Figure 3. Saline implants on a convex surface simulating the chest wall. (A) Mentor implant, Style 2000, moderate plus profile (Mentor Worldwide LLC, Santa Barbara, California) at minimum fill volume, 350 cc. (B) IDEAL IMPLANT (Ideal Implant Incorporated, Irving, Texas) at minimum fill volume, 405 cc. The edge of Implant B is lower relative to the convex surface, so it contours better to the simulated chest wall and has a more natural, tapered shape than Implant A, which has a more globular shape. Courtesy of Ideal Implant Incorporated.

Methods

Although the IDEAL IMPLANT is made of the same silicone materials as current saline implants, the US Food and Drug Administration (FDA) required complete chemistry, toxicology, and mechanical testing, including cyclic fatigue of the implant, before approving it as an Investigational Device Exemption (IDE). The 10-year US clinical trial began in February 2009. The trial protocol was approved by an institutional review board (RCRC Independent Review Board, Austin, Texas).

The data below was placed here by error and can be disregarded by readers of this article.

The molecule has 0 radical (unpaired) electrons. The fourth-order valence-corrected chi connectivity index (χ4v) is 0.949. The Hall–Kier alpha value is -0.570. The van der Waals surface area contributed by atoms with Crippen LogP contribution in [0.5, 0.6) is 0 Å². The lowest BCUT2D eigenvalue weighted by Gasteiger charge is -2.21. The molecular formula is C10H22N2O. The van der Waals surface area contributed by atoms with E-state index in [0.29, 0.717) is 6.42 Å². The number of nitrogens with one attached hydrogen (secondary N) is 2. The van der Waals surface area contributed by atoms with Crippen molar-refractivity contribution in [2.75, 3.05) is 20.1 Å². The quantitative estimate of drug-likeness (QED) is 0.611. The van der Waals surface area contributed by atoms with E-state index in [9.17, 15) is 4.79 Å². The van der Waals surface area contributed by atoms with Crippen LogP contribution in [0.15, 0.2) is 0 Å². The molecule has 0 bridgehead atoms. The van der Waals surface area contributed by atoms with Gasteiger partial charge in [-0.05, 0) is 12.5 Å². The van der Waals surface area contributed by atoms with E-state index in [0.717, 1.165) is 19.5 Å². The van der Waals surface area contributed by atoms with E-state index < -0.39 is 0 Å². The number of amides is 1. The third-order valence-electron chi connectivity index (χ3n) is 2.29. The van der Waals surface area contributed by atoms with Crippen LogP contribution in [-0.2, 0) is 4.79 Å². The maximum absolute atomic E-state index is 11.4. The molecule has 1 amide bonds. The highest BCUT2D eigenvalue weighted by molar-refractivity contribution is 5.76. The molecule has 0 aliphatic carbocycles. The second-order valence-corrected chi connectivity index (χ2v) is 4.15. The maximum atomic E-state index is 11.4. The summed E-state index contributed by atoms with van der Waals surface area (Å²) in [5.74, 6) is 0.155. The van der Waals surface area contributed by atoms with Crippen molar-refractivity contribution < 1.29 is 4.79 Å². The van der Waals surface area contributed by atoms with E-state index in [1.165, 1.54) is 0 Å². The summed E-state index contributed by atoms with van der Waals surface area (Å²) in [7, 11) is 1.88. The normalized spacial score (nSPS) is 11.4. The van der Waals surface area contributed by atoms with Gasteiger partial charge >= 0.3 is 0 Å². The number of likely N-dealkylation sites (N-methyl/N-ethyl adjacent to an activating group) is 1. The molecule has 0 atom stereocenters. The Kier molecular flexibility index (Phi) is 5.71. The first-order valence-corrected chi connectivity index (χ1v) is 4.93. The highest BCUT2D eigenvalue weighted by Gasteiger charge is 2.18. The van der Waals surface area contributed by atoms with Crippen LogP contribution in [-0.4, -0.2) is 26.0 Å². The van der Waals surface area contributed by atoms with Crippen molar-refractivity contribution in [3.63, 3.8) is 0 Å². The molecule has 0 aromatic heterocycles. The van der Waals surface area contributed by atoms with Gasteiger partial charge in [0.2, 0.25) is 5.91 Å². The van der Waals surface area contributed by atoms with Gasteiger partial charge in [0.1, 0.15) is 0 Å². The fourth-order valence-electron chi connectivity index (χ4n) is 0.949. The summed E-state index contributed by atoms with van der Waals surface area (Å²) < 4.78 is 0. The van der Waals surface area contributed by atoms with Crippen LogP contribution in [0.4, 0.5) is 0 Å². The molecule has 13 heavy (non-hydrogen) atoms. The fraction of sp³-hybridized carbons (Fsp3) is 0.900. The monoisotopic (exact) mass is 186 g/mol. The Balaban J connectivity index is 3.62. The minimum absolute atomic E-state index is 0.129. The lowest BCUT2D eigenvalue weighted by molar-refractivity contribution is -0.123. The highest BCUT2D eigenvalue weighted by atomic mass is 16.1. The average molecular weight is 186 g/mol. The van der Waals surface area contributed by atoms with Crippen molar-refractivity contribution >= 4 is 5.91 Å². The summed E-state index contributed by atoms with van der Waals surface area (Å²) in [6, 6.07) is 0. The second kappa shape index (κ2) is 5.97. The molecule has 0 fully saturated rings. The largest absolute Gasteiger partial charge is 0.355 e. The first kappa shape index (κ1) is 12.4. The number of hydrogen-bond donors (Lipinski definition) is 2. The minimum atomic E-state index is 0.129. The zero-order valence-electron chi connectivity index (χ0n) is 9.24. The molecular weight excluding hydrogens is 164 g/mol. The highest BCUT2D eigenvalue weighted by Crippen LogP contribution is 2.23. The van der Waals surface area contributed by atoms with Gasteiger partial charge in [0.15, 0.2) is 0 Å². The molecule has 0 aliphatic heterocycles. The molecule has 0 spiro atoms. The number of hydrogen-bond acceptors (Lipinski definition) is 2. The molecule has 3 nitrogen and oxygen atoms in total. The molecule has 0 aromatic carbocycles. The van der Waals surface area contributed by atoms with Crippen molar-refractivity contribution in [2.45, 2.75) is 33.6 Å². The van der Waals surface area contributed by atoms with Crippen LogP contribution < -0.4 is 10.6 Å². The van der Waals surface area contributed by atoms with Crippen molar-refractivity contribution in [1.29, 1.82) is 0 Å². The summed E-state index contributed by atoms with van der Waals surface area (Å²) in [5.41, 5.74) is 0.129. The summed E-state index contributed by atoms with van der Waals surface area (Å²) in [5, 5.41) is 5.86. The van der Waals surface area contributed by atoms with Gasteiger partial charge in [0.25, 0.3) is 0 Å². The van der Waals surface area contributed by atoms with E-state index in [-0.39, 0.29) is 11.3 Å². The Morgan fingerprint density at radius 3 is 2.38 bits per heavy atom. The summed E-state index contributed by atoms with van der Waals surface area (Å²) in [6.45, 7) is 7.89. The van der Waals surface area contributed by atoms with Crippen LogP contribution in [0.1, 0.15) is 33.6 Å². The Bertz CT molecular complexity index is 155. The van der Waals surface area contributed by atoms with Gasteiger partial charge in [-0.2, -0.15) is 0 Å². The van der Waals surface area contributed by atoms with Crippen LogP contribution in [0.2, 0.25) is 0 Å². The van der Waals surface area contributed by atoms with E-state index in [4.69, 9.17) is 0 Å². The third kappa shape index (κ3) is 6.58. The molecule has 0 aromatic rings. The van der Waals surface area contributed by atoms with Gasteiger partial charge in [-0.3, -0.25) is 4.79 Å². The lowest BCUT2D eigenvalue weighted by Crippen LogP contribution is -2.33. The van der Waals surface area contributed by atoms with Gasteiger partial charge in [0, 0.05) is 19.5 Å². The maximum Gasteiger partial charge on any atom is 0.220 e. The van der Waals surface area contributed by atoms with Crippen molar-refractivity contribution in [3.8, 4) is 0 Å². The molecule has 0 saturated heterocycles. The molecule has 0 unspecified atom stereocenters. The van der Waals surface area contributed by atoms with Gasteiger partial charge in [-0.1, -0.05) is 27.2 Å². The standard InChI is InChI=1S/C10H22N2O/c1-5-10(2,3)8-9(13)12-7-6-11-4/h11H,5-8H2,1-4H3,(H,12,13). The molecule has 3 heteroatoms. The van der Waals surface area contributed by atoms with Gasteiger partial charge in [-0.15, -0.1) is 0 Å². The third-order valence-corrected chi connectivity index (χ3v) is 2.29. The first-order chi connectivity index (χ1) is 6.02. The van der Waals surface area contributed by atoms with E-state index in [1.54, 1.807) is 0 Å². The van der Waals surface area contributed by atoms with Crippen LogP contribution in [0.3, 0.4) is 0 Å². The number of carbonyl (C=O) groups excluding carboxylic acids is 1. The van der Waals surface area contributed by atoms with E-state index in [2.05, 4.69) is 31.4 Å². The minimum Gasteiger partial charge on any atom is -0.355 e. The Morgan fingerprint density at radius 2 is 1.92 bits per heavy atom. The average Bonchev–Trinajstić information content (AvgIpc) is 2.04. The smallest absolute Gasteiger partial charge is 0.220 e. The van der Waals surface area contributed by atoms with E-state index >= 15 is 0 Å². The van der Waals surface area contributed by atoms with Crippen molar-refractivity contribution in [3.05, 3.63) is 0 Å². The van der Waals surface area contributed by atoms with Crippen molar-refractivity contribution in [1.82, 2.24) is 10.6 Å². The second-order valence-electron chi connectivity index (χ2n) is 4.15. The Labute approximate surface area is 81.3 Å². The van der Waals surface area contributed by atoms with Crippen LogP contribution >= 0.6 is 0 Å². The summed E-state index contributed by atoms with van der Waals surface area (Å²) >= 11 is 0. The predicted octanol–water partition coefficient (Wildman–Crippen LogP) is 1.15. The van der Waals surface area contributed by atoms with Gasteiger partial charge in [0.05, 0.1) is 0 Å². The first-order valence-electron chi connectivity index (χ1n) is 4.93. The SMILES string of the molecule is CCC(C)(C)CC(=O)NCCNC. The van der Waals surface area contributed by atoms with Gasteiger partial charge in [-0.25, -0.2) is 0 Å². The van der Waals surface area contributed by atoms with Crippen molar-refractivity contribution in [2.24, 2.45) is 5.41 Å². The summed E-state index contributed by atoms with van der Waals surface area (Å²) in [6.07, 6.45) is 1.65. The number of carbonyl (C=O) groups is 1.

A total of 45 American Board of Plastic Surgery (ABPS)– certified plastic surgeon investigators at 35 private practice sites clustered in 7 metropolitan areas of the United States recruited, enrolled, and operated on 399 women seeking primary breast augmentation and 103 women seeking replacement of existing augmentation implants.

Between February 2009 and February 2010, 502 women gave informed consent, were enrolled in the trial, and underwent breast surgery to receive the double-lumen implant: 399 had primary breast augmentation and 103 had existing saline- or silicone gel–filled augmentation implants replaced. A breast reconstruction cohort was not included in this trial.

Figure 4. (A, C) This nulliparous 19-year-old woman presented for breast enlargement. (B, D) One year after submuscular breast augmentation with the double-lumen, saline-filled investigational implants (IDEAL IMPLANT; Ideal Implant Incorporated, Irving, Texas), with an implant volume of 305 cc.